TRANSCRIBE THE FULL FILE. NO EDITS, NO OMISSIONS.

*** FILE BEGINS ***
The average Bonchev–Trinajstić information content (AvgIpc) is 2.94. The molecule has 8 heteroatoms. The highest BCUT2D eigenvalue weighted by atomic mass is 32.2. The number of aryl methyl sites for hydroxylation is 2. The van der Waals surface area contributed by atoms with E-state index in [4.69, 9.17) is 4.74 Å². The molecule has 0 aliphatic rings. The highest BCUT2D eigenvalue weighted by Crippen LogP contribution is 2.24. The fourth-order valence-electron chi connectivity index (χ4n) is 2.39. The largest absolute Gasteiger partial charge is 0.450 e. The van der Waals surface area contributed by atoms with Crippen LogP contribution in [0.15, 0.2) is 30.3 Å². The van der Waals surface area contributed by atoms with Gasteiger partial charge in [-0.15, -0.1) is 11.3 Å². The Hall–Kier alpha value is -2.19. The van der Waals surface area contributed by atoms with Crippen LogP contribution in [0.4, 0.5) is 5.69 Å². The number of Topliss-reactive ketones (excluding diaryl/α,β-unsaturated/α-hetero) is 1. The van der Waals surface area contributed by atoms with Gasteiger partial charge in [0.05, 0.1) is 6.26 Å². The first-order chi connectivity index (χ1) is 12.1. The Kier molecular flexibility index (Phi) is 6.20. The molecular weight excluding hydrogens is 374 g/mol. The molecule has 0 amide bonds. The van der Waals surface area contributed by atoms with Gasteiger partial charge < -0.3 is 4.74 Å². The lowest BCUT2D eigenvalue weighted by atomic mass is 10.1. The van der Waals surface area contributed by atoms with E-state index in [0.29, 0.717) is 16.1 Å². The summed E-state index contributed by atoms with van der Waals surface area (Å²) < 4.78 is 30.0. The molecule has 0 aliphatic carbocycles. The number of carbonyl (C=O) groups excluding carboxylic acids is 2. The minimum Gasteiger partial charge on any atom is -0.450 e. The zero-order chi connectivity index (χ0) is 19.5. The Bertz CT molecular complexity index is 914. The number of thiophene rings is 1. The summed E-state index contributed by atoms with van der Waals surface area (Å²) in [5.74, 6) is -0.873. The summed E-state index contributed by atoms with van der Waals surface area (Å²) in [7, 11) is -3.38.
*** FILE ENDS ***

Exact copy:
The average Bonchev–Trinajstić information content (AvgIpc) is 2.94. The molecule has 8 heteroatoms. The highest BCUT2D eigenvalue weighted by atomic mass is 32.2. The number of aryl methyl sites for hydroxylation is 2. The van der Waals surface area contributed by atoms with E-state index in [4.69, 9.17) is 4.74 Å². The molecule has 0 aliphatic rings. The highest BCUT2D eigenvalue weighted by Crippen LogP contribution is 2.24. The fourth-order valence-electron chi connectivity index (χ4n) is 2.39. The largest absolute Gasteiger partial charge is 0.450 e. The van der Waals surface area contributed by atoms with Crippen LogP contribution in [0.15, 0.2) is 30.3 Å². The van der Waals surface area contributed by atoms with Gasteiger partial charge in [-0.15, -0.1) is 11.3 Å². The Hall–Kier alpha value is -2.19. The van der Waals surface area contributed by atoms with Crippen LogP contribution in [0.4, 0.5) is 5.69 Å². The number of Topliss-reactive ketones (excluding diaryl/α,β-unsaturated/α-hetero) is 1. The van der Waals surface area contributed by atoms with Gasteiger partial charge in [0.05, 0.1) is 6.26 Å². The first-order chi connectivity index (χ1) is 12.1. The Kier molecular flexibility index (Phi) is 6.20. The molecular weight excluding hydrogens is 374 g/mol. The molecule has 0 amide bonds. The van der Waals surface area contributed by atoms with Gasteiger partial charge < -0.3 is 4.74 Å². The lowest BCUT2D eigenvalue weighted by atomic mass is 10.1. The van der Waals surface area contributed by atoms with E-state index in [0.29, 0.717) is 16.1 Å². The summed E-state index contributed by atoms with van der Waals surface area (Å²) < 4.78 is 30.0. The molecule has 0 aliphatic carbocycles. The number of carbonyl (C=O) groups excluding carboxylic acids is 2. The minimum Gasteiger partial charge on any atom is -0.450 e. The zero-order chi connectivity index (χ0) is 19.5. The Bertz CT molecular complexity index is 914. The number of thiophene rings is 1. The summed E-state index contributed by atoms with van der Waals surface area (Å²) in [5.74, 6) is -0.873. The summed E-state index contributed by atoms with van der Waals surface area (Å²) in [7, 11) is -3.38.